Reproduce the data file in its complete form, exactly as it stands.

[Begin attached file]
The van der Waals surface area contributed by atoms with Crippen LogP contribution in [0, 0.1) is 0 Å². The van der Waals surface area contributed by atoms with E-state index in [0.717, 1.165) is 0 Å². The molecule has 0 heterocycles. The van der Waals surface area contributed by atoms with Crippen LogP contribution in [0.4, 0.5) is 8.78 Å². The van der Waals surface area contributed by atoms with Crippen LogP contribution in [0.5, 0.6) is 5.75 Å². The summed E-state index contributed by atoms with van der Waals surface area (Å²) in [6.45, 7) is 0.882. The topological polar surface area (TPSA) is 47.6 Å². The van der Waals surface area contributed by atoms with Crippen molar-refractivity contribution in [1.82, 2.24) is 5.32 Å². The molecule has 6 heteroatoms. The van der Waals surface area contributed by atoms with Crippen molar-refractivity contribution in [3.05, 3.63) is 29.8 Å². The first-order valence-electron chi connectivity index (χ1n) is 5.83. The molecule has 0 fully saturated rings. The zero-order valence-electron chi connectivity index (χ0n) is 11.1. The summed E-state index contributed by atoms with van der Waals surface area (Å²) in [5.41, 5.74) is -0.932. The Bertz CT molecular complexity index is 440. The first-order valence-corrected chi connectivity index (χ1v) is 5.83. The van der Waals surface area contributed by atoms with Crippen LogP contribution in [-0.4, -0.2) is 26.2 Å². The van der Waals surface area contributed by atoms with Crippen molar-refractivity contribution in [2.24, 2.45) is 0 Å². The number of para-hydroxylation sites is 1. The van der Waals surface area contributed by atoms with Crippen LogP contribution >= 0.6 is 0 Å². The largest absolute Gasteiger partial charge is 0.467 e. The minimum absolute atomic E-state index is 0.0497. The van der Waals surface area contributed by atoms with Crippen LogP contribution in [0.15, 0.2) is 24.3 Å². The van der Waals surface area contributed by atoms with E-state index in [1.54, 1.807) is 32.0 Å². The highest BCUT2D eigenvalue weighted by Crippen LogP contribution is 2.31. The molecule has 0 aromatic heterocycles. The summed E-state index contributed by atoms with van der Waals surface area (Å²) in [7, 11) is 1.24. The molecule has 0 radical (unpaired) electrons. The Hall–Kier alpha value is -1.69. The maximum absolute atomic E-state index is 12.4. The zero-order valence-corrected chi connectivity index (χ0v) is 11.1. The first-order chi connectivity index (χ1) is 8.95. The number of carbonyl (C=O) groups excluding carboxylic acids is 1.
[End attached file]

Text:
The van der Waals surface area contributed by atoms with Crippen LogP contribution in [0, 0.1) is 0 Å². The van der Waals surface area contributed by atoms with E-state index in [0.717, 1.165) is 0 Å². The molecule has 0 heterocycles. The van der Waals surface area contributed by atoms with Crippen LogP contribution in [0.4, 0.5) is 8.78 Å². The van der Waals surface area contributed by atoms with Crippen LogP contribution in [0.5, 0.6) is 5.75 Å². The summed E-state index contributed by atoms with van der Waals surface area (Å²) in [6.45, 7) is 0.882. The topological polar surface area (TPSA) is 47.6 Å². The van der Waals surface area contributed by atoms with Crippen molar-refractivity contribution in [1.82, 2.24) is 5.32 Å². The molecule has 6 heteroatoms. The van der Waals surface area contributed by atoms with Crippen molar-refractivity contribution in [3.05, 3.63) is 29.8 Å². The first-order valence-electron chi connectivity index (χ1n) is 5.83. The molecule has 0 fully saturated rings. The zero-order valence-electron chi connectivity index (χ0n) is 11.1. The summed E-state index contributed by atoms with van der Waals surface area (Å²) in [5.41, 5.74) is -0.932. The Bertz CT molecular complexity index is 440. The first-order valence-corrected chi connectivity index (χ1v) is 5.83. The van der Waals surface area contributed by atoms with Crippen LogP contribution in [-0.4, -0.2) is 26.2 Å². The van der Waals surface area contributed by atoms with Crippen molar-refractivity contribution in [2.24, 2.45) is 0 Å². The number of para-hydroxylation sites is 1. The van der Waals surface area contributed by atoms with Crippen LogP contribution >= 0.6 is 0 Å². The largest absolute Gasteiger partial charge is 0.467 e. The minimum absolute atomic E-state index is 0.0497. The van der Waals surface area contributed by atoms with Crippen LogP contribution in [0.15, 0.2) is 24.3 Å². The van der Waals surface area contributed by atoms with E-state index in [1.54, 1.807) is 32.0 Å². The highest BCUT2D eigenvalue weighted by Crippen LogP contribution is 2.31. The molecule has 0 aromatic heterocycles. The summed E-state index contributed by atoms with van der Waals surface area (Å²) in [7, 11) is 1.24. The molecule has 0 radical (unpaired) electrons. The Hall–Kier alpha value is -1.69. The maximum absolute atomic E-state index is 12.4. The zero-order valence-corrected chi connectivity index (χ0v) is 11.1. The first-order chi connectivity index (χ1) is 8.95. The number of carbonyl (C=O) groups excluding carboxylic acids is 1.